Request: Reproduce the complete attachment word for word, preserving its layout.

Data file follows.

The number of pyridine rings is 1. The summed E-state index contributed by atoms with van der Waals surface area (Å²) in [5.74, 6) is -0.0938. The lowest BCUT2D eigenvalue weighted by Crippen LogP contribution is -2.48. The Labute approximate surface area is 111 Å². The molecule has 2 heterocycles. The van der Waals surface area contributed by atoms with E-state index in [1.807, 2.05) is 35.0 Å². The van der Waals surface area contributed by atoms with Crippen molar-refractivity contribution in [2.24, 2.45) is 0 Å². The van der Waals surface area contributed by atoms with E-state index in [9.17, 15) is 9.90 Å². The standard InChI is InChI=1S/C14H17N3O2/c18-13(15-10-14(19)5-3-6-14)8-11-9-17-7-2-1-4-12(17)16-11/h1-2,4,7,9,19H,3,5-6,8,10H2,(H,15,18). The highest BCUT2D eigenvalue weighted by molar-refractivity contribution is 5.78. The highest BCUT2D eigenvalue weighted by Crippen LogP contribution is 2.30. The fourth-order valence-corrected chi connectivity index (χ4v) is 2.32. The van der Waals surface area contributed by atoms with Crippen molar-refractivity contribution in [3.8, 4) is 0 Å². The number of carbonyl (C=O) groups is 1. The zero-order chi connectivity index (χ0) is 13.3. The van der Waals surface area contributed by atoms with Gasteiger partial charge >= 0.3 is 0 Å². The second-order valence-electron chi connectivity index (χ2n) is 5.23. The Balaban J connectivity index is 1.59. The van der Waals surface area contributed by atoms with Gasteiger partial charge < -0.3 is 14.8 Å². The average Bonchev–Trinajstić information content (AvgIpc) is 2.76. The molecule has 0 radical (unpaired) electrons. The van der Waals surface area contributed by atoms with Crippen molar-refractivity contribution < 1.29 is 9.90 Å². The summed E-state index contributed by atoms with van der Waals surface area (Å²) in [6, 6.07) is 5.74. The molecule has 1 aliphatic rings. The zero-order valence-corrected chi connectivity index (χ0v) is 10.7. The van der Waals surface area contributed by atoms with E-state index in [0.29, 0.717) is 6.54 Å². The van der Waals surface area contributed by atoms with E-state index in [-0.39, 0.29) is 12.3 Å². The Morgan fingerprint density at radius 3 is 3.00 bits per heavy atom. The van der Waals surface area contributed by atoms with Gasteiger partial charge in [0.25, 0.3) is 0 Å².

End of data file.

The number of pyridine rings is 1. The summed E-state index contributed by atoms with van der Waals surface area (Å²) in [5.74, 6) is -0.0938. The lowest BCUT2D eigenvalue weighted by Crippen LogP contribution is -2.48. The Labute approximate surface area is 111 Å². The molecule has 2 heterocycles. The van der Waals surface area contributed by atoms with E-state index in [1.807, 2.05) is 35.0 Å². The van der Waals surface area contributed by atoms with Crippen molar-refractivity contribution in [2.24, 2.45) is 0 Å². The van der Waals surface area contributed by atoms with E-state index in [9.17, 15) is 9.90 Å². The standard InChI is InChI=1S/C14H17N3O2/c18-13(15-10-14(19)5-3-6-14)8-11-9-17-7-2-1-4-12(17)16-11/h1-2,4,7,9,19H,3,5-6,8,10H2,(H,15,18). The highest BCUT2D eigenvalue weighted by molar-refractivity contribution is 5.78. The highest BCUT2D eigenvalue weighted by Crippen LogP contribution is 2.30. The fourth-order valence-corrected chi connectivity index (χ4v) is 2.32. The van der Waals surface area contributed by atoms with Crippen molar-refractivity contribution in [3.8, 4) is 0 Å². The number of carbonyl (C=O) groups is 1. The zero-order chi connectivity index (χ0) is 13.3. The van der Waals surface area contributed by atoms with Gasteiger partial charge >= 0.3 is 0 Å². The second-order valence-electron chi connectivity index (χ2n) is 5.23. The Balaban J connectivity index is 1.59. The van der Waals surface area contributed by atoms with Gasteiger partial charge < -0.3 is 14.8 Å². The average Bonchev–Trinajstić information content (AvgIpc) is 2.76. The molecule has 0 radical (unpaired) electrons. The van der Waals surface area contributed by atoms with Crippen molar-refractivity contribution < 1.29 is 9.90 Å². The summed E-state index contributed by atoms with van der Waals surface area (Å²) in [6, 6.07) is 5.74. The molecule has 1 aliphatic rings. The zero-order valence-corrected chi connectivity index (χ0v) is 10.7. The van der Waals surface area contributed by atoms with E-state index in [0.29, 0.717) is 6.54 Å². The van der Waals surface area contributed by atoms with E-state index in [-0.39, 0.29) is 12.3 Å². The Morgan fingerprint density at radius 3 is 3.00 bits per heavy atom. The van der Waals surface area contributed by atoms with Gasteiger partial charge in [0.25, 0.3) is 0 Å².